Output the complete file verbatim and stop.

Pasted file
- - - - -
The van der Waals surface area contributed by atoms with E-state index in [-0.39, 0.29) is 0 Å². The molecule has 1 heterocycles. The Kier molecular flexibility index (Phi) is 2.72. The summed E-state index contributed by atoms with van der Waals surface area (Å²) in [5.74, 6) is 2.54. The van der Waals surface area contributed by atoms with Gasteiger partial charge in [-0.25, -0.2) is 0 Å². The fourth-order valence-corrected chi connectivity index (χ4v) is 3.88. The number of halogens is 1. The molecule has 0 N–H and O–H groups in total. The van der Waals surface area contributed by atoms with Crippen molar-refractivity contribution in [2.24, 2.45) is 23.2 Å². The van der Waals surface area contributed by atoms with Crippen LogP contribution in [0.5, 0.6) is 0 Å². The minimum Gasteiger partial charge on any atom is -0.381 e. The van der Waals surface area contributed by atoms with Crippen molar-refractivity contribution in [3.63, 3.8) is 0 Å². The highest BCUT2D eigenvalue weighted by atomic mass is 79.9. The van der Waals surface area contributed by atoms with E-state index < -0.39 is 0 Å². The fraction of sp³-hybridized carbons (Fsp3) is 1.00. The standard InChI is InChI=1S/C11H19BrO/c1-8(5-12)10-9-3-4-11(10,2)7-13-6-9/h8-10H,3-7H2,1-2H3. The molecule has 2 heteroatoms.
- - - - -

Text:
The van der Waals surface area contributed by atoms with E-state index in [-0.39, 0.29) is 0 Å². The molecule has 1 heterocycles. The Kier molecular flexibility index (Phi) is 2.72. The summed E-state index contributed by atoms with van der Waals surface area (Å²) in [5.74, 6) is 2.54. The van der Waals surface area contributed by atoms with Gasteiger partial charge in [-0.25, -0.2) is 0 Å². The fourth-order valence-corrected chi connectivity index (χ4v) is 3.88. The number of halogens is 1. The molecule has 0 N–H and O–H groups in total. The van der Waals surface area contributed by atoms with Crippen molar-refractivity contribution in [2.24, 2.45) is 23.2 Å². The van der Waals surface area contributed by atoms with Crippen LogP contribution in [0.5, 0.6) is 0 Å². The minimum Gasteiger partial charge on any atom is -0.381 e. The van der Waals surface area contributed by atoms with Crippen molar-refractivity contribution in [3.63, 3.8) is 0 Å². The highest BCUT2D eigenvalue weighted by atomic mass is 79.9. The van der Waals surface area contributed by atoms with E-state index < -0.39 is 0 Å². The fraction of sp³-hybridized carbons (Fsp3) is 1.00. The standard InChI is InChI=1S/C11H19BrO/c1-8(5-12)10-9-3-4-11(10,2)7-13-6-9/h8-10H,3-7H2,1-2H3. The molecule has 2 heteroatoms.